Tag Archives: beatles

British Festival in São Paulo on 29/09

It’s 50 years since The Beatles released “Love Me Do” – their very first record – so me and Angelica have arranged a Beatles themed British party at a local bar in São Paulo.

There will be live music from 17:00 with a local guitarist and singer warming up the event with Brazilian classics then from 19:00 Daniel Malozzi will be singing classic Beatles – and other British – songs. Check out this video of Daniel singing Eleanor Rigby…

There will be British food such as Cottage pie and bangers & mash, plus British beers, including London Pride and Honeydew.

Between 20:00-21:00 there will be several prize events (Daniel will return to sing again after the prizes):

1. The best three British fancy dress costumes will get original 1962 copies of Love Me Do… worth several hundred R$ each if you can even find a copy in Brazil.

2. Anyone who has registered their name on Facebook will go automatically into a prize draw for Beatles goodies – umbrella, mug etc

3. Anyone who buys food at the event gets a raffle ticket – the raffle winner gets some Beatles goodies

4. The British quiz at 20:00 will cost R$10 per person to enter – the winner takes all the entry money. Last time we did this at the same bar the winner got over R$400.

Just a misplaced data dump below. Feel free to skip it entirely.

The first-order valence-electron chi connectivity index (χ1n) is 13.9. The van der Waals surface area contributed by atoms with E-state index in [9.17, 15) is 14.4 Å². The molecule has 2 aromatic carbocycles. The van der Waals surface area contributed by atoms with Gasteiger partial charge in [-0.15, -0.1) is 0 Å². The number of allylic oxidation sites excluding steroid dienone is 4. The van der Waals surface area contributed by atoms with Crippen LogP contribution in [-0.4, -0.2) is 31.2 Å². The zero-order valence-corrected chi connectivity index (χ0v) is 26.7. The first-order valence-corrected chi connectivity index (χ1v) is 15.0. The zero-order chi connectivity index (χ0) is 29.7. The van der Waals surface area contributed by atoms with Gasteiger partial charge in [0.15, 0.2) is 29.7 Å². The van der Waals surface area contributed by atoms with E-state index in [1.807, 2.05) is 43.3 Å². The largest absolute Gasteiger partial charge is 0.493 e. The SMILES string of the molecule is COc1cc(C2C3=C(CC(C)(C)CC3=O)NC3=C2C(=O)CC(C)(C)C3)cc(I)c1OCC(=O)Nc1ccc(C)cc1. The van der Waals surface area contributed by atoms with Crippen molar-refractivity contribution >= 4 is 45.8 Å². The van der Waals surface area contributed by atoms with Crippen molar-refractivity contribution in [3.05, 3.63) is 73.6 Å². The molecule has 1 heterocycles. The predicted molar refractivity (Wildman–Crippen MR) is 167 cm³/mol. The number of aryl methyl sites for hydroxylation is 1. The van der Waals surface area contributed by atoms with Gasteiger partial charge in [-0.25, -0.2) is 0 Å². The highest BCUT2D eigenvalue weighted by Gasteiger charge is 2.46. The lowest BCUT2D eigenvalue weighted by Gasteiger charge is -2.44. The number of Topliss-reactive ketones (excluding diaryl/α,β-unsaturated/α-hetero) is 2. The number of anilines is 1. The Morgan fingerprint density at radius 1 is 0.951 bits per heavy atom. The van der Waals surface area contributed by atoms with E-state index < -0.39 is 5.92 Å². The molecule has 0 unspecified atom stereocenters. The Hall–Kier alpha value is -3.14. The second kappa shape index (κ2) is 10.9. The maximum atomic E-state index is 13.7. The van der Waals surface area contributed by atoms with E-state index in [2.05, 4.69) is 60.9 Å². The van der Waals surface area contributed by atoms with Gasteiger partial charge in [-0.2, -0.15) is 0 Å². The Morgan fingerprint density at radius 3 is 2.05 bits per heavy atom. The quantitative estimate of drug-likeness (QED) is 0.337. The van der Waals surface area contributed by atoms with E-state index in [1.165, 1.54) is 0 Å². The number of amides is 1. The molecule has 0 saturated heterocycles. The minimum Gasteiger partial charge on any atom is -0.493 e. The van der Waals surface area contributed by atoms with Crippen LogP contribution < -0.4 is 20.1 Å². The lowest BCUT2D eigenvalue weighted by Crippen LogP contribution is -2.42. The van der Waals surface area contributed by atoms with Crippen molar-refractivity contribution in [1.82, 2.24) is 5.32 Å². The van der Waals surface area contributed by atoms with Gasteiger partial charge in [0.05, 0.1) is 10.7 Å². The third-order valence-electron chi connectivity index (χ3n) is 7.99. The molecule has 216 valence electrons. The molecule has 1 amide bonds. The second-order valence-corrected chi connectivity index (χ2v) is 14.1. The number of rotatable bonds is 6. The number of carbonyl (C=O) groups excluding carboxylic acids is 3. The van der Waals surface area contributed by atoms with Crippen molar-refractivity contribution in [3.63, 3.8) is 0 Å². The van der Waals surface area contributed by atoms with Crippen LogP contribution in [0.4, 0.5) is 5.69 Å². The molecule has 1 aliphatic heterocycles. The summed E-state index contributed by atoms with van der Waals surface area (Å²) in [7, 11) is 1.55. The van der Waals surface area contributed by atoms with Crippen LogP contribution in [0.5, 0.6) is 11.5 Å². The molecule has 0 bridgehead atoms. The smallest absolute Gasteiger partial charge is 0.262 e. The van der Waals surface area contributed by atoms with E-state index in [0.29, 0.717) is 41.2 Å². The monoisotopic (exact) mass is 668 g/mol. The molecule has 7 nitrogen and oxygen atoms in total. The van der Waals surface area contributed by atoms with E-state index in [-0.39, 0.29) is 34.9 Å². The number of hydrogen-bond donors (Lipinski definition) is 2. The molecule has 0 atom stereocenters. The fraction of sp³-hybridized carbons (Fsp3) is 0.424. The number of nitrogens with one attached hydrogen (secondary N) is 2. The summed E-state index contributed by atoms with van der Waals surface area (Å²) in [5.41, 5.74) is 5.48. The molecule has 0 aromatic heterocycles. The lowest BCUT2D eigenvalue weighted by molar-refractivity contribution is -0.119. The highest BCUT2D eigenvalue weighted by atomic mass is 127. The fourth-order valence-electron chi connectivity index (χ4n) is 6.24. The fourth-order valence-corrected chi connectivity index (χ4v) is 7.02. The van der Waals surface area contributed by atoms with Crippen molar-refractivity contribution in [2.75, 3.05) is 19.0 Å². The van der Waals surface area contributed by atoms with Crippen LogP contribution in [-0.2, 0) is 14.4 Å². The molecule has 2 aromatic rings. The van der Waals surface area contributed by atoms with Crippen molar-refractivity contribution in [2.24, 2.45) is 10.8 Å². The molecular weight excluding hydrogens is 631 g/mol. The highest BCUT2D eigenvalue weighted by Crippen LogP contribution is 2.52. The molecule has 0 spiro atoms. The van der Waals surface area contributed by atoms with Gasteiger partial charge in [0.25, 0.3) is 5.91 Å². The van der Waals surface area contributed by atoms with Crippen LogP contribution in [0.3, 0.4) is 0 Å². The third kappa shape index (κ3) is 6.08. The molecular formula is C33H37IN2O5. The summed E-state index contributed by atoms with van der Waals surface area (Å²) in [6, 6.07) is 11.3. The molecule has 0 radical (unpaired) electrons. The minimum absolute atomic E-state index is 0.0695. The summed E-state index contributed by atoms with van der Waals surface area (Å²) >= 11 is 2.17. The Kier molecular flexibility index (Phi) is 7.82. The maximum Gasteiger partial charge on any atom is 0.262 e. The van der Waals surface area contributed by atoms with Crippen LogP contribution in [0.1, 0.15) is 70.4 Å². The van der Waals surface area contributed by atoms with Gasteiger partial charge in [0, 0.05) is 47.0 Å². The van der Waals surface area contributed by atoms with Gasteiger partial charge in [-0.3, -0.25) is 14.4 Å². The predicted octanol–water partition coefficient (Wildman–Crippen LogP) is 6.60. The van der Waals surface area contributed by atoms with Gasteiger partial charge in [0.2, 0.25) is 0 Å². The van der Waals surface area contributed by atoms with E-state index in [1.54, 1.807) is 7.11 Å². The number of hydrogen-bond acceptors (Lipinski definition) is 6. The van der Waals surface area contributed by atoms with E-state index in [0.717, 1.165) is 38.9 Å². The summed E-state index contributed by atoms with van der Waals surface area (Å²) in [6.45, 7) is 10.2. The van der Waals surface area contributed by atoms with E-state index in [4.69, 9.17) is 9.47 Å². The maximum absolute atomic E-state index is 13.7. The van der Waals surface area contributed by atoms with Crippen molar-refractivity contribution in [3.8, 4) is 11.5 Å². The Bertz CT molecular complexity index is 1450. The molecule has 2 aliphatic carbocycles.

It’s going to be fun and it’s all British! The singer is great and we have some more surprises for the event too so make sure you come along!

You can find more details and register on the Facebook page for the event here… and why not become a friend of the bar while you are there?

Beatles 7"

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Downfall on a Croydon tram

You know that an online meme has truly gone viral when someone does a Downfall mashup, and so it is that the recent Emma West ‘racist woman on a tram’ video can now be seen in a new version with Hitler – the source video got past 12m views in a few days before the person who uploaded it decided to delete the video. You can still see it all over YouTube though as other people uploaded copies.

It is an embarrassment to watch. West is clearly drunk, or using something you can’t buy at Boots, and making it all worse, she is carrying a young infant who seems oblivious to the foul language and threat of violence. She has now been remanded in custody to January 3rd by magistrates in Croydon – with the order to keep her behind bars apparently for her own safety.

When you take into account her accusation that someone on the tram comes from Nicaragua, though they are quite obviously not from Central America, it descends into idiocy. Just with the added foul language for good measure.

Most reactions to the video have expressed outrage. The UK is a modern, forward-thinking, liberal society that despises this casual racism. At least, this is the intelligent, educated, liberal reaction.

England is also a country where, just a few days ago, police questioned the captain of the national football team over alleged racial abuse of fellow professional footballers on the pitch.

Emma West doesn’t allow her targets to be limited by race; she appears to despise anyone who isn’t English – particularly the Polish – apparently demonstrating that cultural racism very clearly still exists in the UK.